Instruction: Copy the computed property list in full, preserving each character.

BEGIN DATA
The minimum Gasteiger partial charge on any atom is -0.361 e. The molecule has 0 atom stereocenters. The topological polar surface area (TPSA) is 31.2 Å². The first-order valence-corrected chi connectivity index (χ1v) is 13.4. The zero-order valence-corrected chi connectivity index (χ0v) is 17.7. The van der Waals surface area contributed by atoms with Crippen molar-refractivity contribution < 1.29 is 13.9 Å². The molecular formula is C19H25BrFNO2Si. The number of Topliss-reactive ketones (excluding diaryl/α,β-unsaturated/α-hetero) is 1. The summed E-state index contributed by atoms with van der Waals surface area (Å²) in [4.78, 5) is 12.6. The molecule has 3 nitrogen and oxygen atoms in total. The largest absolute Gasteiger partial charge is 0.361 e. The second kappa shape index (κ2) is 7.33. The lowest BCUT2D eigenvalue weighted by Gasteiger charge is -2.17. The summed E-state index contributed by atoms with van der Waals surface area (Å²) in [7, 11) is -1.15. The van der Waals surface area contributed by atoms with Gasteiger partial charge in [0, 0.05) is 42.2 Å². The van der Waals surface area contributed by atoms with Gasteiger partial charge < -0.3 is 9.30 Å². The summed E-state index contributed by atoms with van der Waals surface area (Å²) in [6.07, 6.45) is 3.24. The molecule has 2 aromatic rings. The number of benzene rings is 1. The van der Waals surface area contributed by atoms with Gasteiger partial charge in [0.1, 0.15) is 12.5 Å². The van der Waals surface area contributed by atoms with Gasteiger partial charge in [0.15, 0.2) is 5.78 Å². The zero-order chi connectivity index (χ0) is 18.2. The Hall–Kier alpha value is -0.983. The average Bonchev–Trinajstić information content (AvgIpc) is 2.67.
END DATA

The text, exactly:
The minimum Gasteiger partial charge on any atom is -0.361 e. The molecule has 0 atom stereocenters. The topological polar surface area (TPSA) is 31.2 Å². The first-order valence-corrected chi connectivity index (χ1v) is 13.4. The zero-order valence-corrected chi connectivity index (χ0v) is 17.7. The van der Waals surface area contributed by atoms with Crippen molar-refractivity contribution < 1.29 is 13.9 Å². The molecular formula is C19H25BrFNO2Si. The number of Topliss-reactive ketones (excluding diaryl/α,β-unsaturated/α-hetero) is 1. The summed E-state index contributed by atoms with van der Waals surface area (Å²) in [4.78, 5) is 12.6. The molecule has 3 nitrogen and oxygen atoms in total. The largest absolute Gasteiger partial charge is 0.361 e. The second kappa shape index (κ2) is 7.33. The lowest BCUT2D eigenvalue weighted by Gasteiger charge is -2.17. The summed E-state index contributed by atoms with van der Waals surface area (Å²) in [7, 11) is -1.15. The van der Waals surface area contributed by atoms with Gasteiger partial charge in [0, 0.05) is 42.2 Å². The van der Waals surface area contributed by atoms with Gasteiger partial charge < -0.3 is 9.30 Å². The summed E-state index contributed by atoms with van der Waals surface area (Å²) in [6.07, 6.45) is 3.24. The molecule has 2 aromatic rings. The number of benzene rings is 1. The van der Waals surface area contributed by atoms with Gasteiger partial charge in [0.1, 0.15) is 12.5 Å². The van der Waals surface area contributed by atoms with Gasteiger partial charge in [0.15, 0.2) is 5.78 Å². The zero-order chi connectivity index (χ0) is 18.2. The Hall–Kier alpha value is -0.983. The average Bonchev–Trinajstić information content (AvgIpc) is 2.67.